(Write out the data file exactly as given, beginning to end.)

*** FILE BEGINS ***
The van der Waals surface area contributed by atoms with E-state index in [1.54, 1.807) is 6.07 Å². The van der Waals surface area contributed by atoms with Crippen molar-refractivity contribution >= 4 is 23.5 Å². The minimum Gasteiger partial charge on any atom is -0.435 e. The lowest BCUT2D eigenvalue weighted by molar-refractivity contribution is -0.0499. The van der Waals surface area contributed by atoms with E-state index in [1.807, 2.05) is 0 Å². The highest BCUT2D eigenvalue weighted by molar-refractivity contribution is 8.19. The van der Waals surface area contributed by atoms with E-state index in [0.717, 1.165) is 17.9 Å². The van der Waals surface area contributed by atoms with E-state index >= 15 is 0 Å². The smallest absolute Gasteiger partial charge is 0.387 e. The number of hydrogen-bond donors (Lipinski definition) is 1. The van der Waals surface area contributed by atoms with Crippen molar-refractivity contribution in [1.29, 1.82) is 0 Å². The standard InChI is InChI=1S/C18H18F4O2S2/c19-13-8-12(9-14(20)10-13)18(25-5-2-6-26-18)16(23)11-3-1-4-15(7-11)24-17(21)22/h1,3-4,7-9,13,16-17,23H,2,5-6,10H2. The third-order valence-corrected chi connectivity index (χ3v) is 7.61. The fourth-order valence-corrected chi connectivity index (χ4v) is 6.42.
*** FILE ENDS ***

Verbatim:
The van der Waals surface area contributed by atoms with E-state index in [1.54, 1.807) is 6.07 Å². The van der Waals surface area contributed by atoms with Crippen molar-refractivity contribution >= 4 is 23.5 Å². The minimum Gasteiger partial charge on any atom is -0.435 e. The lowest BCUT2D eigenvalue weighted by molar-refractivity contribution is -0.0499. The van der Waals surface area contributed by atoms with E-state index in [1.807, 2.05) is 0 Å². The highest BCUT2D eigenvalue weighted by molar-refractivity contribution is 8.19. The van der Waals surface area contributed by atoms with E-state index in [0.717, 1.165) is 17.9 Å². The van der Waals surface area contributed by atoms with E-state index >= 15 is 0 Å². The smallest absolute Gasteiger partial charge is 0.387 e. The number of hydrogen-bond donors (Lipinski definition) is 1. The van der Waals surface area contributed by atoms with Crippen molar-refractivity contribution in [1.29, 1.82) is 0 Å². The standard InChI is InChI=1S/C18H18F4O2S2/c19-13-8-12(9-14(20)10-13)18(25-5-2-6-26-18)16(23)11-3-1-4-15(7-11)24-17(21)22/h1,3-4,7-9,13,16-17,23H,2,5-6,10H2. The third-order valence-corrected chi connectivity index (χ3v) is 7.61. The fourth-order valence-corrected chi connectivity index (χ4v) is 6.42.